PDA

View Full Version : P-17 Enfield question


stoner
October 11, 2016, 07:56
I seem to have heard / read that the P-17 Eddystone 30-06 is to be avoided. Something about it was not heat treated properly, and is subject to cracking. Supposedly, one should only trust the Remington or Winchester models.

I remember reading that in Bostons Gun Bible, some other places, and have heard others say it.

What do you guys think? Is this true, or is it BS ?

Thanks in advance for your valued opinions!

Regards, Stoner :confused:

hagar
October 11, 2016, 08:39
It is not a heat treating problem. The original barrels were installed so tight that the receivers could crack removing it. If it has the original barrel, go for it.

stoner
October 11, 2016, 10:33
It is not a heat treating problem. The original barrels were installed so tight that the receivers could crack removing it. If it has the original barrel, go for it.

Hagar, if it has the original barrel, how would it be marked, with an E & the date?

tac-40
October 11, 2016, 19:36
Removing the barrel and installing another is quite easy. You make a relief cut on the barrel up close to the receiver. Use of a lathe is the preferable method,but I have done it using a dremel cut off wheel very, very carefully. The shoulder is compressed to hold the barrel tight, and making this cut relieves the pressure caused by torquing the barrel on. It will still be tight, but should not cause any receiver damage.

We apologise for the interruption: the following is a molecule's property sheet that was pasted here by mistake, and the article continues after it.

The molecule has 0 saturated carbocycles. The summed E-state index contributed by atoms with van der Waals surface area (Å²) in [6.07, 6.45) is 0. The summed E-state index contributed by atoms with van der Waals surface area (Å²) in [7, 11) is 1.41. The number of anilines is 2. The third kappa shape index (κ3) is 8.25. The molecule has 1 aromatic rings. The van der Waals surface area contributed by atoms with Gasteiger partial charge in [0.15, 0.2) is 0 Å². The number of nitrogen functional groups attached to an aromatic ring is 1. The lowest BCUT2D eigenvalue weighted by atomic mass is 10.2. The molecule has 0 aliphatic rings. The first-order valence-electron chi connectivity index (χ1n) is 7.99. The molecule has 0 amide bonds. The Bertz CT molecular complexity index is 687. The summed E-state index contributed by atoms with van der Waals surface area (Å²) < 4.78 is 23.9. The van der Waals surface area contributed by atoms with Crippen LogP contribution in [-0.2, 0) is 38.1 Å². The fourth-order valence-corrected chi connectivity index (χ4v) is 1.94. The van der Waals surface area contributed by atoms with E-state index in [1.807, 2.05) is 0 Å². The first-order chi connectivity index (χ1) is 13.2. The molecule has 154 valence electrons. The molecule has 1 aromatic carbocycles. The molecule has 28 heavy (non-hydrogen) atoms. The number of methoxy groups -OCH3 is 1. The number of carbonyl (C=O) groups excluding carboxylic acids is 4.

gew98
October 11, 2016, 20:58
I seem to have heard / read that the P-17 Eddystone 30-06 is to be avoided. Something about it was not heat treated properly, and is subject to cracking. Supposedly, one should only trust the Remington or Winchester models.

I remember reading that in Bostons Gun Bible, some other places, and have heard others say it.

What do you guys think? Is this true, or is it BS ?

Thanks in advance for your valued opinions!

Regards, Stoner :confused:

Firstly there is no such animal as a P-17 . There is a US model 1917 rifle though. The brit forefather to the M17 was as brit parlance goes Patt'13 , then as a decided model shortly thereafter Pattern'14.
Anyhow as other replies show it's all good if you have one not rebarrled by a bubba or have one that was rebarreled by an arsenal when rebuilt/salvaged. The Eddystone are no better nor worse than the other "name brand jobs" .

HighRatMaster
October 11, 2016, 21:32
I seem to have heard / read that the P-17 Eddystone 30-06 is to be avoided. Something about it was not heat treated properly, and is subject to cracking. Supposedly, one should only trust the Remington or Winchester models.

I remember reading that in Bostons Gun Bible, some other places, and have heard others say it.

What do you guys think? Is this true, or is it BS ?

Thanks in advance for your valued opinions!

Regards, Stoner :confused:

Sounds like you have it confused with early Rock Island 1903s, there were episodes of bad heat treat and they had no safety margin, a situation an average 1903 could handle could be a kaboom in bad RI.

:fal:

stoner
October 12, 2016, 11:08
Sounds like you have it confused with early Rock Island 1903s, there were episodes of bad heat treat and they had no safety margin, a situation an average 1903 could handle could be a kaboom in bad RI.

:fal:

I based my question on what I have read, and heard several people say. I do remember reading what you said about the RI 03's. You are probably right about the confusion of the two being mixed.